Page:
Prime Minister of the former Yugoslav Republic of Macedonia (FYROM) Zoran Zaev focused on the economic benefits of a “yes” vote in the upcoming referendum on the Macedonia name change, saying that the trade with Greece is going to double.
The Socialists and Democrats group (S&D) continue to criticise the negative stance of center-right opposition parties in Athens and Skopje towards the landmark name deal but also turn a blind eye to their member party in Greece, which disapproves of it.
US Defense Secretary Jim Mattis said on Tuesday (11 September) he would visit Macedonia before the 30 September referendum on changing the country's name, also expressing concern about suspected Russian interference in the vote, which Moscow denies.
The European Commission made veiled criticism on Monday (10 September) against Serbian President Aleksandar Vučić, whose comments at the weekend appeared to glorify the late Serbian strongman Slobodan Milošević, seen by many as the chief culprit for the wars in the former Yugoslavia in the 1990s.
Serbian President Aleksandar Vučić pledged to continue talks with Kosovo officials to resolve differences but warned it would take a long time to reach a broad deal with Pristina that could allow both nations to move towards EU membership.
Expectations of …
The latest round of EU-sponsored Kosovo-Serbia talks effectively collapsed on Friday (7 September) as Serbia's president refused to sit down with his Kosovo counterpart, citing a ban by Kosovar authorities on his planned visit to the former Serbian province as a reason to reassess all relations with Pristina.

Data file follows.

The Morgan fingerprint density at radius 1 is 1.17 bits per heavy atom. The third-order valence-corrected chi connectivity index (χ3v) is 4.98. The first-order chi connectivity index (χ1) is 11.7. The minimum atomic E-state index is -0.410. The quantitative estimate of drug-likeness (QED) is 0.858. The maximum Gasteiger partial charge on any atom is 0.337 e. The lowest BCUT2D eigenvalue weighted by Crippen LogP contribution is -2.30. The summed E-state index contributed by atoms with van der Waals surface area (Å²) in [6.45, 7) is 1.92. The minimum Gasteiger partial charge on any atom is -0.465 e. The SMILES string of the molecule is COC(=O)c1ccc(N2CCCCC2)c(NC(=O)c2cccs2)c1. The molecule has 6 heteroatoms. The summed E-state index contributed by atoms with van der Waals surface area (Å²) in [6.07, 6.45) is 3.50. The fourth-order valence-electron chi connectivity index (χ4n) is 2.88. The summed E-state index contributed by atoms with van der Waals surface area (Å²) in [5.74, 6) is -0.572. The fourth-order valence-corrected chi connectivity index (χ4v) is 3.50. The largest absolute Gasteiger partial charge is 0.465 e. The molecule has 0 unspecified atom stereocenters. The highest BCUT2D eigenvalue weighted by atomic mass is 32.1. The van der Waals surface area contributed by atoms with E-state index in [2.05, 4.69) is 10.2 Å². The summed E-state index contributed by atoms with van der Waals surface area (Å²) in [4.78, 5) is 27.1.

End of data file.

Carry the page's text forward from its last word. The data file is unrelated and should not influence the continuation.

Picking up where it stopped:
The presidents of Kosovo and Serbia have floated the idea of a land swap to settle their disputes. The proposal, involving the predominantly Serb northern Kosovo and Preševo Valley in southern Serbia, has been welcomed by some and criticised by others for fear it might create further instability in the Balkans.
An EU-mediated dialogue aimed at resolving the Kosovo-Serbia issue will resume in Brussels on Friday (7 September) but the latest speculation that the conflict might eventually be resolved by swapping territory has turned everything upside down. EURACTIV Serbia reports.
EU ministers voiced concern on Friday (31 August) about talk of potential border changes between Kosovo and Serbia, warning that it could destabilise the Balkans, a region still simmering with ethnic tensions.
Bosnian journalists on Monday (27 August) demanded justice after a reporter said he was severely beaten by unknown attackers after covering politically-sensitive protests.
The US and European Union also condemned the assault on Vladimir Kovacevic, a journalist who works for the …
Brussels should accept an agreement between Serbs and ethnic Albanians to settle their long-standing dispute over Kosovo, a top EU official said on Sunday (26 August), seeking to dispel fears that any redrawing of Balkan borders might reignite feuds in the volatile region.
A Macedonian court on Wednesday (22 August) launched a trial of 33 men, including five opposition MPs and a former interior minister, accused of involvement in a violent attack on parliament last year.
Serbia's political life is heating up in August as discussions about its relations with Kosovo have reached frantic speed, varying from a possible partition of its former province to exchange of territory and border changes.
Macedonia's parliament yesterday (30 July) set 30 September as the date for a referendum on changing the country's name to the Republic of North Macedonia, a high-stakes vote aimed at resolving a long-running row with Greece and clearing the path to join NATO and the EU.
The Commission is satisfied with its Western Balkans strategy, as it has triggered a new dynamic in the region. In an interview with EURACTIV Germany, Commissioner for Enlargement, Johannes Hahn, however, pleads for realism.